What We Treat
Osteopathy is able to treat a variety of conditions and complaints. While we will directly address the immediate source of pain, we also seek out the reason for the occurence in the first instance. This page is a brief outline of how we can help, but the description is not exhaustive.
If you have any questions about what we treat or would like to know our opinion on a specific case, please feel free to use the Contact page to ask.
We treat every joint in the body from the jaw to the big toe and everything in between, including neck, back, shoulders, elbows, wrists, sacroiliac joints, hips, knees and ankles to name a few - while still looking at the bigger picture.
As well as working with bony joints, we also work with surrounding soft tissues such as muscles, fascia, tendons and ligaments.
These can become stressed or painful due to poor movement patterns, overuse or direct injury.
We see all varieties of soft tissue damage including muscle strains, full ruptures and tendinopathies as well as ligmentous injuries.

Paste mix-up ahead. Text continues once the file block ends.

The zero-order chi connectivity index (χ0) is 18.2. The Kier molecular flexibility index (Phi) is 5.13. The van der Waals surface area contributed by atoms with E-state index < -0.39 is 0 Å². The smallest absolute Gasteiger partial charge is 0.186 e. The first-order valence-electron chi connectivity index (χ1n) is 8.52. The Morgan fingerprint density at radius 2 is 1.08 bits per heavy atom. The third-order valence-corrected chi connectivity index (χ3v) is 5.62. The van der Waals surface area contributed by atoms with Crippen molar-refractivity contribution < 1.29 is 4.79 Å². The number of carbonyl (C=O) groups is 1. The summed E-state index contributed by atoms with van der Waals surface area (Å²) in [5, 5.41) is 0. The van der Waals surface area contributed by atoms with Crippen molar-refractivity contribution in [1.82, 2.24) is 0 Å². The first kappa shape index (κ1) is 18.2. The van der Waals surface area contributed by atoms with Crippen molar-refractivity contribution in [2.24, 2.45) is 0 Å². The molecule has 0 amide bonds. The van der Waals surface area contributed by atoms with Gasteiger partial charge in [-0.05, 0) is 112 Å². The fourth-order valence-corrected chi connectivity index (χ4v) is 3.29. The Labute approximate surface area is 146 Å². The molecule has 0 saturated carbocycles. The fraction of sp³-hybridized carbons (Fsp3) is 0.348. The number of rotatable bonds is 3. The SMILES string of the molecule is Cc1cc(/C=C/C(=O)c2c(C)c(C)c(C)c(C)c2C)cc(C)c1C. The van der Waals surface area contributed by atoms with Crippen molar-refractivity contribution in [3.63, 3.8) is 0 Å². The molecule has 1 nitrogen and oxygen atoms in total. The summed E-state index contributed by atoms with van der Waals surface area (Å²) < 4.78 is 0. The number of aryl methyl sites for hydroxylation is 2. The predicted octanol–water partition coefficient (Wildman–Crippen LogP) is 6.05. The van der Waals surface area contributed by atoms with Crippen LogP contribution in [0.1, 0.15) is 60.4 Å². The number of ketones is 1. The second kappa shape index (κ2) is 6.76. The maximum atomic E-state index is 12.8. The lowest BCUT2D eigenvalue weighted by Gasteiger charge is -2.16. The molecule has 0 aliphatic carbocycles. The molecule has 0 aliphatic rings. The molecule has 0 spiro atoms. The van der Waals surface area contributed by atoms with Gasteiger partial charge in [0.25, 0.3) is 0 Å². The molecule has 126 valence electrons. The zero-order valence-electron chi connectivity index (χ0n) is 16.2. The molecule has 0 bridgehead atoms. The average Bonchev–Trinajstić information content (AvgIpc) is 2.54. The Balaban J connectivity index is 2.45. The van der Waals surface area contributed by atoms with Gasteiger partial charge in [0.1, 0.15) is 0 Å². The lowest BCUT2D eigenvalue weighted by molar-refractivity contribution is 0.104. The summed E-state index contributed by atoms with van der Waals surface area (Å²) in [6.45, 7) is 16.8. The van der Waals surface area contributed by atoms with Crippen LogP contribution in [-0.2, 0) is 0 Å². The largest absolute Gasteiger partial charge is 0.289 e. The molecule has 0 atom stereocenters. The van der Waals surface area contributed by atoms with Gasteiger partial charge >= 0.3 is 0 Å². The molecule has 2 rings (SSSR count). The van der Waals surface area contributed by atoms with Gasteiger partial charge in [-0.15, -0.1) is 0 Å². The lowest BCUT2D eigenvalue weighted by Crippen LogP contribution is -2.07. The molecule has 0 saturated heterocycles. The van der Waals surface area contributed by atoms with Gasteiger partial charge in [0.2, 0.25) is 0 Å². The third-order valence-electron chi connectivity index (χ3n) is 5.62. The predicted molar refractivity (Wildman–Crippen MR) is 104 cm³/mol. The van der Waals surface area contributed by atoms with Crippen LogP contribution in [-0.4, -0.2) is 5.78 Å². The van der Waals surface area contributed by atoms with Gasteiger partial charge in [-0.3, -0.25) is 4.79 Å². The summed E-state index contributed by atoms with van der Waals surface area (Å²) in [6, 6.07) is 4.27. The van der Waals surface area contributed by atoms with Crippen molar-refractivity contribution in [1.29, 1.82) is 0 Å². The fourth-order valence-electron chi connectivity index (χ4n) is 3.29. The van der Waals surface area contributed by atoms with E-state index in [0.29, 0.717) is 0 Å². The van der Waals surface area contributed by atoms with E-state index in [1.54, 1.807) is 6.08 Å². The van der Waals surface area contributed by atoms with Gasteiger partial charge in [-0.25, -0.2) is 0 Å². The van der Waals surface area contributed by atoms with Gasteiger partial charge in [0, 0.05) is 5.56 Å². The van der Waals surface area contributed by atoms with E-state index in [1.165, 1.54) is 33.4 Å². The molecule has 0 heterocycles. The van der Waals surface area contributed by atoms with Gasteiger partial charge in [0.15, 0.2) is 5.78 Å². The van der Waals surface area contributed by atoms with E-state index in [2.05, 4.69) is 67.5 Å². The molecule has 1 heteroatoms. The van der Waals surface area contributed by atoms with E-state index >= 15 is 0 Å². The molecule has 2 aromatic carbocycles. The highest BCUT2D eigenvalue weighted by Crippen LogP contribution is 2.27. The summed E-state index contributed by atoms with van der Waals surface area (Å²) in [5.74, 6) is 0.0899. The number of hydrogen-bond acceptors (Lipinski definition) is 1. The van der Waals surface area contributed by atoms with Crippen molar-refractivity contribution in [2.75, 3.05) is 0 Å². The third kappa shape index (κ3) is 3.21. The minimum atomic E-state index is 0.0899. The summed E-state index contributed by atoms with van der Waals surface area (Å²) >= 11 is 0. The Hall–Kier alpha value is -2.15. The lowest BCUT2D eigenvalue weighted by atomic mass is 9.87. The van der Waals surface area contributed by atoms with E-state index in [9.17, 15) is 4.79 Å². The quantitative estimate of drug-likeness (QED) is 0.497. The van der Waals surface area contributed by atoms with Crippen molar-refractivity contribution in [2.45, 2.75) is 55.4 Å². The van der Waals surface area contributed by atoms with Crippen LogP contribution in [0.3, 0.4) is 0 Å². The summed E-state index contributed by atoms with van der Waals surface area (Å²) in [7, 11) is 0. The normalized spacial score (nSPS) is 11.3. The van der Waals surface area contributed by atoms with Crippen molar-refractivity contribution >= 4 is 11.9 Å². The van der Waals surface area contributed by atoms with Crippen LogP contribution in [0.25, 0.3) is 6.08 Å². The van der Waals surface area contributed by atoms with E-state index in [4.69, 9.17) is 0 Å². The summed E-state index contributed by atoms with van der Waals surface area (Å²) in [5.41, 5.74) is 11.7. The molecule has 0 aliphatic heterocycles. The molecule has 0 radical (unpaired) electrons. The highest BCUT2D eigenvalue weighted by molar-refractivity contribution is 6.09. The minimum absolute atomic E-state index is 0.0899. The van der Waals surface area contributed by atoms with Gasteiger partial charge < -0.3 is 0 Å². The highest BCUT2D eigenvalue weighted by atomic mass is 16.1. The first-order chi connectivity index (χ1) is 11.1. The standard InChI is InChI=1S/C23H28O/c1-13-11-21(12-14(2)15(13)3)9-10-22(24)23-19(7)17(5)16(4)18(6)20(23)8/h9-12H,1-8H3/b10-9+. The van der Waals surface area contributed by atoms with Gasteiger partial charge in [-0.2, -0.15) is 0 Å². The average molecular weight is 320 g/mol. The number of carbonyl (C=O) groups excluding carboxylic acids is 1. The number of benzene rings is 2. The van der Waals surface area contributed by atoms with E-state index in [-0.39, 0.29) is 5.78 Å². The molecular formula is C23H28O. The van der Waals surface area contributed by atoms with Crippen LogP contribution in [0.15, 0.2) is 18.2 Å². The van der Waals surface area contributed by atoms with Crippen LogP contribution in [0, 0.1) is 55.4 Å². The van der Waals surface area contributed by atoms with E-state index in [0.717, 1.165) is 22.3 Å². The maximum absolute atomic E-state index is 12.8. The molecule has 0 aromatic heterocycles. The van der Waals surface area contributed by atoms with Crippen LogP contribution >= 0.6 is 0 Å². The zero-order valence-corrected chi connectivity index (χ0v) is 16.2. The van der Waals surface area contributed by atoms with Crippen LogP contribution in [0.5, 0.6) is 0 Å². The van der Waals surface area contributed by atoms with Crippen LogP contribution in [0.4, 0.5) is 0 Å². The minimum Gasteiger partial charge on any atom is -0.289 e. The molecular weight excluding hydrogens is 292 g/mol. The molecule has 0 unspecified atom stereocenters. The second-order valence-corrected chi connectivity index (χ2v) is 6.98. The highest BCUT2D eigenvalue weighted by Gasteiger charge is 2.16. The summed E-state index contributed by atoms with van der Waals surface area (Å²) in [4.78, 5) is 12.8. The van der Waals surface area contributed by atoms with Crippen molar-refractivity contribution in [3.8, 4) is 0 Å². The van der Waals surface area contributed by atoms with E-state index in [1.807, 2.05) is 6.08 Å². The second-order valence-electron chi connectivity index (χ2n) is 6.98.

Osteopathy can also help with many common complaints such as headaches, irritable bowel syndrome (IBS), fibromyalgia, dismenorrhea, asthma, gout, etc,
While we may not be able to rectify the root cause of the condition, often we can help alleviate symptoms.
One of the most common complaints we see is pain with neurological involvement (where a nerve has been affected) resulting in - or as a result of - a musculoskeletal problem such as sciatica.
Depending on the degree of symptoms, this can be very distressing. We are able to perform neurological testing to outline which nerve is being affected and the likely reasons why, and then discuss the best treatment plan.
Throughout out body we have something called fascia - also called the extracellular matrix or ECM. The main job of fascia is to provide a support network for other soft tissues, such as skin and muscles.
There are some areas in the body where is it thicker - the base of the back and side of the thigh for example - but fascia travels everywhere.
Following injury, joint problems or surgery, fascia may change from its normal smooth and loose consistency and adhere to or tighten across an area, often leading to 'painless' stiff sensations for patients.